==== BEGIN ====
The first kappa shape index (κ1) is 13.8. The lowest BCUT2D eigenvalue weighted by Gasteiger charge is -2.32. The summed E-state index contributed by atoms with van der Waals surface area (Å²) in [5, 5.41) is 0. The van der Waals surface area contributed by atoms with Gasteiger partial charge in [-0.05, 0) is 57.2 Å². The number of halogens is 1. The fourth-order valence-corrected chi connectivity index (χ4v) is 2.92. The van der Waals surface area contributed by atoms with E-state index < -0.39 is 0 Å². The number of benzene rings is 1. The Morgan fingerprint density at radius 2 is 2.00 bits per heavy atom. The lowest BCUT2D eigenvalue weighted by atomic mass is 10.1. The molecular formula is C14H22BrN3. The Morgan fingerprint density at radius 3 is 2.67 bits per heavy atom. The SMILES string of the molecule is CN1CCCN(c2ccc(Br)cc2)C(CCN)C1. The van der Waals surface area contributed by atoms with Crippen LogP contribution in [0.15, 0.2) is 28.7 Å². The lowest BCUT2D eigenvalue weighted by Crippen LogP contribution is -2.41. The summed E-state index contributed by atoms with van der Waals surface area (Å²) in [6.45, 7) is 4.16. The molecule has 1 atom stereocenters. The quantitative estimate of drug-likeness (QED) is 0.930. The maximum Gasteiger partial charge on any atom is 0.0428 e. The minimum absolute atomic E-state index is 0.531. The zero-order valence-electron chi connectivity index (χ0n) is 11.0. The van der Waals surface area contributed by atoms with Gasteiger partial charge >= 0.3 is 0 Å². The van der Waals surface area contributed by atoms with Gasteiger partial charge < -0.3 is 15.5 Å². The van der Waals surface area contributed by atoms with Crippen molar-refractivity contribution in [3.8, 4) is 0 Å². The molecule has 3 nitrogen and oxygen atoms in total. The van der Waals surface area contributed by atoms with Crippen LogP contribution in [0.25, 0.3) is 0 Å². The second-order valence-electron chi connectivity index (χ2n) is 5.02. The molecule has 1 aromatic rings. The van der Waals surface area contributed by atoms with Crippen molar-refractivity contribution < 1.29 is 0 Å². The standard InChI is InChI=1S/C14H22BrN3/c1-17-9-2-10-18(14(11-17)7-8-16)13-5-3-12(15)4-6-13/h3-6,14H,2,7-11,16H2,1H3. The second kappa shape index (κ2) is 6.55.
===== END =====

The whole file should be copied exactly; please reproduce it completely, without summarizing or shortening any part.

The first kappa shape index (κ1) is 13.8. The lowest BCUT2D eigenvalue weighted by Gasteiger charge is -2.32. The summed E-state index contributed by atoms with van der Waals surface area (Å²) in [5, 5.41) is 0. The van der Waals surface area contributed by atoms with Gasteiger partial charge in [-0.05, 0) is 57.2 Å². The number of halogens is 1. The fourth-order valence-corrected chi connectivity index (χ4v) is 2.92. The van der Waals surface area contributed by atoms with E-state index < -0.39 is 0 Å². The number of benzene rings is 1. The Morgan fingerprint density at radius 2 is 2.00 bits per heavy atom. The lowest BCUT2D eigenvalue weighted by atomic mass is 10.1. The molecular formula is C14H22BrN3. The Morgan fingerprint density at radius 3 is 2.67 bits per heavy atom. The SMILES string of the molecule is CN1CCCN(c2ccc(Br)cc2)C(CCN)C1. The van der Waals surface area contributed by atoms with Crippen LogP contribution in [0.15, 0.2) is 28.7 Å². The lowest BCUT2D eigenvalue weighted by Crippen LogP contribution is -2.41. The summed E-state index contributed by atoms with van der Waals surface area (Å²) in [6.45, 7) is 4.16. The molecule has 1 atom stereocenters. The quantitative estimate of drug-likeness (QED) is 0.930. The maximum Gasteiger partial charge on any atom is 0.0428 e. The minimum absolute atomic E-state index is 0.531. The zero-order valence-electron chi connectivity index (χ0n) is 11.0. The van der Waals surface area contributed by atoms with Gasteiger partial charge >= 0.3 is 0 Å². The van der Waals surface area contributed by atoms with Gasteiger partial charge < -0.3 is 15.5 Å². The van der Waals surface area contributed by atoms with Crippen molar-refractivity contribution in [3.8, 4) is 0 Å². The molecule has 3 nitrogen and oxygen atoms in total. The van der Waals surface area contributed by atoms with Crippen LogP contribution in [0.25, 0.3) is 0 Å². The second-order valence-electron chi connectivity index (χ2n) is 5.02. The molecule has 1 aromatic rings. The van der Waals surface area contributed by atoms with Crippen molar-refractivity contribution < 1.29 is 0 Å². The standard InChI is InChI=1S/C14H22BrN3/c1-17-9-2-10-18(14(11-17)7-8-16)13-5-3-12(15)4-6-13/h3-6,14H,2,7-11,16H2,1H3. The second kappa shape index (κ2) is 6.55.